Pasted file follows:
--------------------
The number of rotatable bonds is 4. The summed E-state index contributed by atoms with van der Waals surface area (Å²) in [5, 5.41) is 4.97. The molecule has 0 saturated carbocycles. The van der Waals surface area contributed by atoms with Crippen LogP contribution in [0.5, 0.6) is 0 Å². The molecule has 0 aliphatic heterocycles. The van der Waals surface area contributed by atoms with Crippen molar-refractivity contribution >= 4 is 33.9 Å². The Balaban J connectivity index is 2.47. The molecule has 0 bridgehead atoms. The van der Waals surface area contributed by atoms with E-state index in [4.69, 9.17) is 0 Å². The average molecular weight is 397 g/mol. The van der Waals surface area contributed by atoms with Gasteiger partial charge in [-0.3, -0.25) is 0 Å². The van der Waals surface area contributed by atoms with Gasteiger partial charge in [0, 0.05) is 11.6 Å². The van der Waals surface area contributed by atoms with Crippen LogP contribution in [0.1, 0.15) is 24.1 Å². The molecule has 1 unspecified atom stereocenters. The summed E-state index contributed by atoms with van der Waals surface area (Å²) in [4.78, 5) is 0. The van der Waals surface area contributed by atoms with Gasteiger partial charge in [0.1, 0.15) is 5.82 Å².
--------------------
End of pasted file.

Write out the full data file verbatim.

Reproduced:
The number of rotatable bonds is 4. The summed E-state index contributed by atoms with van der Waals surface area (Å²) in [5, 5.41) is 4.97. The molecule has 0 saturated carbocycles. The van der Waals surface area contributed by atoms with Crippen LogP contribution in [0.5, 0.6) is 0 Å². The molecule has 0 aliphatic heterocycles. The van der Waals surface area contributed by atoms with Crippen molar-refractivity contribution >= 4 is 33.9 Å². The Balaban J connectivity index is 2.47. The molecule has 0 bridgehead atoms. The van der Waals surface area contributed by atoms with E-state index in [4.69, 9.17) is 0 Å². The average molecular weight is 397 g/mol. The van der Waals surface area contributed by atoms with Gasteiger partial charge in [-0.3, -0.25) is 0 Å². The van der Waals surface area contributed by atoms with Gasteiger partial charge in [0, 0.05) is 11.6 Å². The van der Waals surface area contributed by atoms with Crippen LogP contribution in [0.1, 0.15) is 24.1 Å². The molecule has 1 unspecified atom stereocenters. The summed E-state index contributed by atoms with van der Waals surface area (Å²) in [4.78, 5) is 0. The van der Waals surface area contributed by atoms with Gasteiger partial charge in [0.1, 0.15) is 5.82 Å².